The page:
Lebanese youth
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Lebanese youth
Last updated: April 29, 2013
Mohamed Hemish: How Middle East youth can save us

"The youth of today are not only more educated than their parents but also have a better understanding of world trends"

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The youth in the Middle East have the capacity to become the saviors of our countries. We have qualities that no other generation in our region ever had. By the time we were 10 years old, we knew how to use computers and access the Internet. We speak many languages and watch programs and films from all over the world. In the Middle East we have an internal struggle between accepting our traditions and cultures, on the one hand, and wanting to be as modern as anyone in the developed countries, on the other. 

This gives young people in the Middle East a heightened sense of political awareness. The youth in the US and Europe are born into societies where laws that empower and promote the rights of their people are already firmly in place. In most Western European countries political leaders can be tried in court for corruption, journalists are not jailed for criticizing politicians or for expressing opinions that do not necessarily agree with those of the government or mainstream society.

So, how can we, the younger generation in the Middle East, be the saviors of our societies?

* The first step is to abandon the traditions of the older generations that for example restrict girls and women and prevent them from fulfilling their potentials, the ones that idealize authority and put unreasonable family expectations before our dreams and our future. We have to start to critically examine the traditions that our parents and the elder generation took for granted to make sure that they are in line with ourprinciples and sense of humanity. We should follow a tradition because it is right not simply because it is part of our culture.

* We should reject the ethnic and sectarian allegiances, which are tearing our societies apart. In Iraq thousands of people have been killed because of the Sunni-Shia divide. In Bahrain, the minority Sunni authority is suppressing the country’s Shia majority, a source of continuing unrest. In Turkey, the Kurdish minority issue has been responsible for more than 40,000 deaths on both sides. Historically, when Middle Eastern people fought against occupiers and oppressors, they were united, Sunni and Shia, Muslim and Christian, Kurd and Arab, Hazare and Pashtun. Neither religion nor ethnicity mattered because the goal was justice. Our goal should be the same today.

* If we are indeed pursuing justice rather than promoting tradition, the issue of women’s rights takes on a different perspective. Adult women have the right to be treated as adults both as a matter of custom and as a matter of law. The rights of women should be no less than the rights of men. In a Middle Eastern family there are certain restrictions that apply to a woman that never apply to a man. In Jordan, a woman living by herself is considered an anomaly and is a source of suspicion.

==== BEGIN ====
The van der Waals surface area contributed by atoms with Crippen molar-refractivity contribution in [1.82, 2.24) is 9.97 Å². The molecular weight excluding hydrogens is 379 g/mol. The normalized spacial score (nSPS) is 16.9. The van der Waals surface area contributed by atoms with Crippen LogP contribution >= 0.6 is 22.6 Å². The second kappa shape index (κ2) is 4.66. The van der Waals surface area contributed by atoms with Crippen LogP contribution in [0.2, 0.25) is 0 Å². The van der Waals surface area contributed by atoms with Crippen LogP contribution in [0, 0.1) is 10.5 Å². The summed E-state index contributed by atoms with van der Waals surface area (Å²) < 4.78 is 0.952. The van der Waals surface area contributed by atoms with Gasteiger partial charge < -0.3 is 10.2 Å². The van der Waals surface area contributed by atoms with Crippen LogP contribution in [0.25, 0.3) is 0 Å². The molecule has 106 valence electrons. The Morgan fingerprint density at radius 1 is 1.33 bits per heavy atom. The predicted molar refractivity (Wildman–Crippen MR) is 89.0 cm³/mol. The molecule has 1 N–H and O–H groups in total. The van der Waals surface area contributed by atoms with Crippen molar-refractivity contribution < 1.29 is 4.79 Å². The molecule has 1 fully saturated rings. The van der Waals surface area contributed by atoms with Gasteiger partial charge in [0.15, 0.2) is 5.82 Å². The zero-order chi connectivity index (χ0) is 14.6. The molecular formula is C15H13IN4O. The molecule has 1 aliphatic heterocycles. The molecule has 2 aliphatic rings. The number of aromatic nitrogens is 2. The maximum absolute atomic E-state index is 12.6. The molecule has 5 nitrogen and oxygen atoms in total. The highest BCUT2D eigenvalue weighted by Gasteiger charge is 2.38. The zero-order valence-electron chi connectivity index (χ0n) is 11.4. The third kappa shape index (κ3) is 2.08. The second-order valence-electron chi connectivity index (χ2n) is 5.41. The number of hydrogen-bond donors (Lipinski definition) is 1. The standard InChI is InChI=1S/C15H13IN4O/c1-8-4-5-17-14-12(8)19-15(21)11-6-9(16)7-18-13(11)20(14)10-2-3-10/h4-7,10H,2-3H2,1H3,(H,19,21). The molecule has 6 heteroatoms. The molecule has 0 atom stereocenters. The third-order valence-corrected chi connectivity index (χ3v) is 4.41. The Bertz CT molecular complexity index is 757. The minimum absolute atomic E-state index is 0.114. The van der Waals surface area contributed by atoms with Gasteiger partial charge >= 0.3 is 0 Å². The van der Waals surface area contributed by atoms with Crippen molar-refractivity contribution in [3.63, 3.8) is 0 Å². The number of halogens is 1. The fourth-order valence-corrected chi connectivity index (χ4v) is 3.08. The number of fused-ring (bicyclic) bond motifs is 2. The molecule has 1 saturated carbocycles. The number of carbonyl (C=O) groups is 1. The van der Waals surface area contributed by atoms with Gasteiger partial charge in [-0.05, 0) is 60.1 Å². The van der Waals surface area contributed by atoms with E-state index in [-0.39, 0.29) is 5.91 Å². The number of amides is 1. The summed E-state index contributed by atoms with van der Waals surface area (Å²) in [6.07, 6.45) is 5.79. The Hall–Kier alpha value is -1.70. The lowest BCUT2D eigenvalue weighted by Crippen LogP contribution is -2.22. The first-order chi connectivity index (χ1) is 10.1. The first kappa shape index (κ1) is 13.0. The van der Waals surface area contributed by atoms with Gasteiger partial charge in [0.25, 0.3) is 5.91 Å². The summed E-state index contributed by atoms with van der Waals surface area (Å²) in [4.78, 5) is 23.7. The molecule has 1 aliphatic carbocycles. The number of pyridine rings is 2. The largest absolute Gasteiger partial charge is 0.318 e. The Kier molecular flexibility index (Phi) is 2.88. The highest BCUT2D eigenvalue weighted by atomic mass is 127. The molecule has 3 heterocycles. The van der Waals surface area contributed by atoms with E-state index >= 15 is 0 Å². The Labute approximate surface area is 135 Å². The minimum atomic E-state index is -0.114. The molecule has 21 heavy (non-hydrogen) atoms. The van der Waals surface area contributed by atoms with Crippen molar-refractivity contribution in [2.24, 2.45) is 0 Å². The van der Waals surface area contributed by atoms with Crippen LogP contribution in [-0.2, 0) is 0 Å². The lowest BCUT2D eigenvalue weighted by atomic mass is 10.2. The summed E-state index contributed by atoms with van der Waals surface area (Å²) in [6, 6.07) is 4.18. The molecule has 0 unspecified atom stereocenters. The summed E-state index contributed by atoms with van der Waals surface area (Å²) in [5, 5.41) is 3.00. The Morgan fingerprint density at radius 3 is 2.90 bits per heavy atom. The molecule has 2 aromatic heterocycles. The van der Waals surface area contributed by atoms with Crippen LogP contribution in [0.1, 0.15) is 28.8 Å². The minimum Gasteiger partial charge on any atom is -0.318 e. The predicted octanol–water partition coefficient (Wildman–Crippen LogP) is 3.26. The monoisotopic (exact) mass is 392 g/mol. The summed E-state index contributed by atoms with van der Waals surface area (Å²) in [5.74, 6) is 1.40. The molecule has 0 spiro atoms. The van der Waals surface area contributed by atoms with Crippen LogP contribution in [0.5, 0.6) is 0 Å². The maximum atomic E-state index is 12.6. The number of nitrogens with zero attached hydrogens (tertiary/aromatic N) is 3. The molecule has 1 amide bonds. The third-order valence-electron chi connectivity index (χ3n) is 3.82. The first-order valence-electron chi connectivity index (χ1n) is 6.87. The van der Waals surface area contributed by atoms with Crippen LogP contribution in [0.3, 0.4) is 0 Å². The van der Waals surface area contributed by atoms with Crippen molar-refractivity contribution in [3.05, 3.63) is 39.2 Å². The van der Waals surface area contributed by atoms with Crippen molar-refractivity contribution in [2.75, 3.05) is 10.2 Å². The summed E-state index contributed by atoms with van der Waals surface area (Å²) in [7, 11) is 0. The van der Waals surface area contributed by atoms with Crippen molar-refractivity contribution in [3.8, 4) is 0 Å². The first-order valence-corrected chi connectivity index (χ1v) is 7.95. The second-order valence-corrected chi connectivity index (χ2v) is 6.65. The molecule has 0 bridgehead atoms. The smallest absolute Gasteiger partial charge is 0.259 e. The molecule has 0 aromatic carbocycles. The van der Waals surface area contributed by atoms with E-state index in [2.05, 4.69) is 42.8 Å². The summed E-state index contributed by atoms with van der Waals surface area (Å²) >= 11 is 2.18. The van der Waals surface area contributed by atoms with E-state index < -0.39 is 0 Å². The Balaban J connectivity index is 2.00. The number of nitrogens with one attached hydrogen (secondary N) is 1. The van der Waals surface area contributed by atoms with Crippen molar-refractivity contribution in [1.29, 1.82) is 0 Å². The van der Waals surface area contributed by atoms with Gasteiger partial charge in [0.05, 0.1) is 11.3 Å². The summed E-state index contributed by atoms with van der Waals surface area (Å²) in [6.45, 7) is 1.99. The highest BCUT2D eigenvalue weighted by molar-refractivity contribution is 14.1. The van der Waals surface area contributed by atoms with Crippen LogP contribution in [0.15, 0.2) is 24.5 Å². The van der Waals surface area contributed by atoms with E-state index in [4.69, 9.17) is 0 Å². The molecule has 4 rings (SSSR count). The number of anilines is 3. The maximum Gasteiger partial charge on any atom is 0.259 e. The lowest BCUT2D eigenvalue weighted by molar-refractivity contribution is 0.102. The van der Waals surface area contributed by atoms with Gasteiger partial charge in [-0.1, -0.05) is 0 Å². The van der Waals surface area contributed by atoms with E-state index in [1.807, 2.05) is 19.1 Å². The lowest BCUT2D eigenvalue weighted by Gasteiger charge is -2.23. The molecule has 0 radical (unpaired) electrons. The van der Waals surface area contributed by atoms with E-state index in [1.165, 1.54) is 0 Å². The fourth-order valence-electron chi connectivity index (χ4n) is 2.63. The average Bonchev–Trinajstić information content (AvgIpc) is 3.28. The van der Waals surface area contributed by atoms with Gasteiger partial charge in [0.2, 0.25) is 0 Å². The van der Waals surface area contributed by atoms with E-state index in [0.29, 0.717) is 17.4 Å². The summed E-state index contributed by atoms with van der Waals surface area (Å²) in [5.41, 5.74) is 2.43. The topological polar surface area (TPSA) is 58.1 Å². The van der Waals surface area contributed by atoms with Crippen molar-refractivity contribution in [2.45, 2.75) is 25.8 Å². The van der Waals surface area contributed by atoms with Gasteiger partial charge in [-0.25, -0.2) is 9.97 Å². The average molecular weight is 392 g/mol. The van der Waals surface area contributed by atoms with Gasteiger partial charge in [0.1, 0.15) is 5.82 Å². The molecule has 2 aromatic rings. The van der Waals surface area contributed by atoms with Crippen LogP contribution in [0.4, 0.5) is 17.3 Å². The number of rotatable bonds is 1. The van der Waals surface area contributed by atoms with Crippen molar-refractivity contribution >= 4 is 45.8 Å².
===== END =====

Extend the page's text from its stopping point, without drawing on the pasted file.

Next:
Honor killings are common, and there are special laws that protect the offenders. In Saudi Arabia, women are treated as perpetual minors under the law whereby a male relative is always her legal guardian and it is he who makes decisions regarding travel, education marriage, etc. A Saudi woman who is being abused cannot even file a case in court, and it is her husband, who is her legal guardian, who must file on her behalf. We should first acknowledge and then ensure that men and women are equal in dignity and entitled to the same rights.

* We should take a different view of government. A government should be in the service of the people and not a source of enrichment for the powerful few. The youth in the Gulf States should start holding their kings and the sheiks accountable. We need to set aside the tradition of the past that idealizes authority and regards it as inherently “wiser.” Age and status are no longer a guarantee of wisdom and knowledge.

The youth of today are not only more educated than their parents but also have a better understanding of world trends. They are familiar with democratic societies in North America and Europe. They are learning about human rights principles in the west and witnessing how the implementation of these principles promotes individuals to flourish and explore their potentials.

* Finally, we should not allow family traditions to limit our ambitions. We should exercise our rights within our families. Many Middle Eastern families suffer from an environment of authoritarianism and abuse. We should understand that our future is valuable and thus should not be decided by the traditions and the expectations of the family but rather by our own principles and ambitions. Many young men and women are unable to pursue their dreams and ambitions because of family values that favor being close to your family, staying in your homeland and sacrificing your “happiness” and ambition for the sake of the family.

We ought to pursue opportunities outside our countries and cultures because that is the only way we can become more aware of and can evaluate more objectively our own cultures and countries.

These ideas concerning women, government and away-from-home ambitions run counter to the traditions and expectations of an average Middle Easterner who has come to believe that the West has an agenda against us Muslims and Arabs. We have to free ourselves from these delusional and counterproductive views. These destructive ideas are the propaganda promoted by our politicians and religious clerics in order to control us and protect their hold on power and influence.  

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